Can you imagine the noise that the American conservative noise machine is going to make after the pope's encyclical is released?
Historically in American culture, Protestant preachers routinely denounced the pope as the Anti-Christ and the prostitute of Babylon. After Pope Francis' encyclical about the environment is released, perhaps American conservatives will recycle those old epithets to characterize the pope.
But already certain American conservatives have criticized the very idea of a pope issuing an encyclical on the environment.
Now, according to various news reports, Cardinal Oscar Rodriguez Maradiaga of the Honduras, the coordinator of the pope's kitchen cabinet of nine cardinals, is pushing back in no uncertain terms.
Cardinal Rodriguez is being quoted as saying, "The ideology surrounding environmental issues is too tied to capitalism that doesn't want to stop ruining the environment because they don't want to give up their profits."
Cardinal Rodriguez's statement has been reported by the Vatican correspondent Ines San Martin ("Key advisor blasts US criticism to [sic] pope's environmental stance") at the Crux feature of the Boston Globe and repeated in pieces by Nick Gass (Pope Francis Aide blasts U.S. climate skeptics") at Politico and Timothy Cama ("Pope's top adviser blasts US climate skeptics") at The Hill. All three pieces are dated May 12, 2015.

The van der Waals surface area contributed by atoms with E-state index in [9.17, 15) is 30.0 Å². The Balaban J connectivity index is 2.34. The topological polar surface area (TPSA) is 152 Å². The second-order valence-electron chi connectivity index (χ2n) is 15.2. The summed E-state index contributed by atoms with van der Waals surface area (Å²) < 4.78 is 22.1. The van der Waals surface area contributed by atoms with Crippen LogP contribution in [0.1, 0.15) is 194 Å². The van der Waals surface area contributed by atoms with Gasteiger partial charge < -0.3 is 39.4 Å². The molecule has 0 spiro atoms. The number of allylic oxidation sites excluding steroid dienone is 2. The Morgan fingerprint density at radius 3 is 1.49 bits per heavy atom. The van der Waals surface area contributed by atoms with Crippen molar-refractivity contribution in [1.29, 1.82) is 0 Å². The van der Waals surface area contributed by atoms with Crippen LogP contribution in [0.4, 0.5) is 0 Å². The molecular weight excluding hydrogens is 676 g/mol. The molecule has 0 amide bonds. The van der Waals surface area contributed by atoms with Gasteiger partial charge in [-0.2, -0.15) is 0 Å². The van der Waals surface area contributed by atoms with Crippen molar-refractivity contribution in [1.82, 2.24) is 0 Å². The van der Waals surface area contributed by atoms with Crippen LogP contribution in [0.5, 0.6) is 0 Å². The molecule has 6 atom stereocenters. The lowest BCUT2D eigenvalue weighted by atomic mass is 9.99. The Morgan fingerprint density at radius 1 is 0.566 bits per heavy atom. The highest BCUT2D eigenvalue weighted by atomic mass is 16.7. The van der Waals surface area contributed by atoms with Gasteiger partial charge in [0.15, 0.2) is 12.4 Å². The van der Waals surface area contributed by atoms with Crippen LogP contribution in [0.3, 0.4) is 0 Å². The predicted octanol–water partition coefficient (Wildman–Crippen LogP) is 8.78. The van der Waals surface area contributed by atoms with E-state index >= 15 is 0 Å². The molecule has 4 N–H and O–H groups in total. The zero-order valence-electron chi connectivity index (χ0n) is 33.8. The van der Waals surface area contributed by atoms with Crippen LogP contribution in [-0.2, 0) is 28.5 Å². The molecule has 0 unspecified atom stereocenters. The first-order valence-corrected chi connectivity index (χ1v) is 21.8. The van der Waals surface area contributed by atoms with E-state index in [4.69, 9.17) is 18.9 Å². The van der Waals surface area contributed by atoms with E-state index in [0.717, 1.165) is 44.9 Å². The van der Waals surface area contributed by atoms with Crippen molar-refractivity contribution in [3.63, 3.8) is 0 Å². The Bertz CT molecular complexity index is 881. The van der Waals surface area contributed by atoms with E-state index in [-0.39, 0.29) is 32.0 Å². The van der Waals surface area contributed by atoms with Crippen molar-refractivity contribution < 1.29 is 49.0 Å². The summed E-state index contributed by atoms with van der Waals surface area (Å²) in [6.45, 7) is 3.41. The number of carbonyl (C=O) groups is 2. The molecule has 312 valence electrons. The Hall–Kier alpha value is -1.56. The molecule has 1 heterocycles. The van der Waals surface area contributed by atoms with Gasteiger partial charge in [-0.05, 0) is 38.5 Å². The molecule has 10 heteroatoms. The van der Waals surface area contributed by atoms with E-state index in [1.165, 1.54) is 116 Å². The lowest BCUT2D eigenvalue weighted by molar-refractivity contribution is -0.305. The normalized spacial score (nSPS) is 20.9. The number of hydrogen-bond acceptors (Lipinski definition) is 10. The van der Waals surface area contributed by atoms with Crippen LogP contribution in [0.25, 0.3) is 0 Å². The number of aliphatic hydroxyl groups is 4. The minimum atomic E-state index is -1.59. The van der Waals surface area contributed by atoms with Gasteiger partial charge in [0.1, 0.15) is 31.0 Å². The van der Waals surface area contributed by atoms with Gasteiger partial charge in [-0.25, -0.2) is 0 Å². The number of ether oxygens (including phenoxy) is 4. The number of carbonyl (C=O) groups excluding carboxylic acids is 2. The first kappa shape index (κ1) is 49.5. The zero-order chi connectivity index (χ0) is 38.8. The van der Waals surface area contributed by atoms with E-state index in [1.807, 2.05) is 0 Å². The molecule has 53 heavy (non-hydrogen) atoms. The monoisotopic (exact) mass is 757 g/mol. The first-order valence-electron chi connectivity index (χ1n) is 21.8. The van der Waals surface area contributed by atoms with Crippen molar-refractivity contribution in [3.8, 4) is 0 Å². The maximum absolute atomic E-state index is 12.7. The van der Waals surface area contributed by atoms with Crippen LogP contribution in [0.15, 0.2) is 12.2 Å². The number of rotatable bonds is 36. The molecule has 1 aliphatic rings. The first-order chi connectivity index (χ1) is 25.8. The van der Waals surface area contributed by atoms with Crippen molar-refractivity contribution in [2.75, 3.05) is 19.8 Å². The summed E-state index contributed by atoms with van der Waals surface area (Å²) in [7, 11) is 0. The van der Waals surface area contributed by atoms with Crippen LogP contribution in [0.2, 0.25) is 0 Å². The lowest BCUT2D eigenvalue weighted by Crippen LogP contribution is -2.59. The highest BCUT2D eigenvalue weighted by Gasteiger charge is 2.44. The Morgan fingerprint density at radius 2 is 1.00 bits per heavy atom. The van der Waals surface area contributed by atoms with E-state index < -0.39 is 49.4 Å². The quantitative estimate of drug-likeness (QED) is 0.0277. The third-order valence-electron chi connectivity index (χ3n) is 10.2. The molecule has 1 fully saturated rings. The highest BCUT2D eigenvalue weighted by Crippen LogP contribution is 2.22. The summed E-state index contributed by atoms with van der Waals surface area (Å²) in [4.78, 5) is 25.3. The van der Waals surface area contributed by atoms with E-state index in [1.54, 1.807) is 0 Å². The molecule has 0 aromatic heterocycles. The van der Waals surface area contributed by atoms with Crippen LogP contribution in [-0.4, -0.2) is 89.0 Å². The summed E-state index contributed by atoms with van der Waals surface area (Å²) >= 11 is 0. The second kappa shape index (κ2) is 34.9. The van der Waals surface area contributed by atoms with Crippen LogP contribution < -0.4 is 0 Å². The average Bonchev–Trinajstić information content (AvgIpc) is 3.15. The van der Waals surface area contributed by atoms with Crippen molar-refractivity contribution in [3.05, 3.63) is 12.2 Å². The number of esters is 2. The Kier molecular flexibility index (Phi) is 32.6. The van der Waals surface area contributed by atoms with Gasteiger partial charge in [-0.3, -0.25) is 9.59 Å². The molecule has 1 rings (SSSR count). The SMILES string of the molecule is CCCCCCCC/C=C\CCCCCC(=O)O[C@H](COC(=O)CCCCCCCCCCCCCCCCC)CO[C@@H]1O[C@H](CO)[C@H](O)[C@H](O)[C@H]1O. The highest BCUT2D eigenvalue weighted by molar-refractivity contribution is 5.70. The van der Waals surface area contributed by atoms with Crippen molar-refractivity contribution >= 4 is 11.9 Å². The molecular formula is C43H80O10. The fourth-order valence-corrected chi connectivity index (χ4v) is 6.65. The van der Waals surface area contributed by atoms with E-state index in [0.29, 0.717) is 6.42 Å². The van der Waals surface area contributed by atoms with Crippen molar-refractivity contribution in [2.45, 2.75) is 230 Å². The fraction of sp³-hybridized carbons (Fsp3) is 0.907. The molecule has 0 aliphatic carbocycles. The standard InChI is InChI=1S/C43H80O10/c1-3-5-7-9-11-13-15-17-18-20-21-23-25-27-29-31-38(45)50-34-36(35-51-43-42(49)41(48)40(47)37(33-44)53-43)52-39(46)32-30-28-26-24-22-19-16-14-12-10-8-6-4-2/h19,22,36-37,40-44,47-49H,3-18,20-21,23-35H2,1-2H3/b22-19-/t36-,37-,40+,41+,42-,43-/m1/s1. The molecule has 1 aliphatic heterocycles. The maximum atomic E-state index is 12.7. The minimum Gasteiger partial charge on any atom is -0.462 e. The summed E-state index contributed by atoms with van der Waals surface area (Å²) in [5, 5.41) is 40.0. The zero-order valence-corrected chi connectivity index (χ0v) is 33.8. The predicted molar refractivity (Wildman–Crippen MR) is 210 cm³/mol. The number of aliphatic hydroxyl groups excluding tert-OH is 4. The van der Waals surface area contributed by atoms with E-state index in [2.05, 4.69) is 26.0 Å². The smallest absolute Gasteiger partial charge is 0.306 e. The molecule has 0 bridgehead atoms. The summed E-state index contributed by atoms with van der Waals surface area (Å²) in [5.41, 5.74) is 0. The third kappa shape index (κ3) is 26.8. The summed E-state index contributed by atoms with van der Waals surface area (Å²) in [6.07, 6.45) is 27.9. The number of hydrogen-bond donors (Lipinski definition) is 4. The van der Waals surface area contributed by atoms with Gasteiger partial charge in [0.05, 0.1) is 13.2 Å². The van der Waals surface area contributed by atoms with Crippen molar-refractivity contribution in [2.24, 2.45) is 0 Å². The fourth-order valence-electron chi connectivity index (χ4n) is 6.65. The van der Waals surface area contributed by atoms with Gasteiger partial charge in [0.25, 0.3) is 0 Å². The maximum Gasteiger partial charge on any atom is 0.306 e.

Cardinal Rodriguez sounds like he's channeling the ancient Hebrew prophet Amos.
But who does Cardinal Rodriguez think he is criticizing capitalism, hey? Why, unregulated capitalism is as American as apple pie.
No doubt American conservatives worship the so-called "rugged individualism" of the so-called "self-made man" in classic capitalism -- who supposedly pulled himself up by his bootstraps -- unencumbered by government regulation of course.
Besides, everybody knows that Latin America, where Pope Francis comes from, has historically been under-developed economically compared to the United States, because of the cultural dominance of the Roman Catholic Church in Latin America. Therefore, Americans should be skeptical about the first Latin American pope's views of capitalism and/or the environment.
But will American progressives and liberals push back against the conservative noise machine after the pope's encyclical about the environment is released? If progressives and liberals do push back, the debate in American culture about the pope's encyclical promises might be a war of words between American conservatives, some of whom are American Catholics, on the one hand, and, on the other, American progressives and liberals who are interested in the environment, some of whom are not Catholics.
ONG'S ACCOUNT OF OUR WESTERN CULTURAL HISTORY
Now, I want to work with the basic paradigm of a two-sided debate: Position A versus Position B. But I want to work with a much bigger conceptual framework than either capitalism pro and con, or the environment pro and con.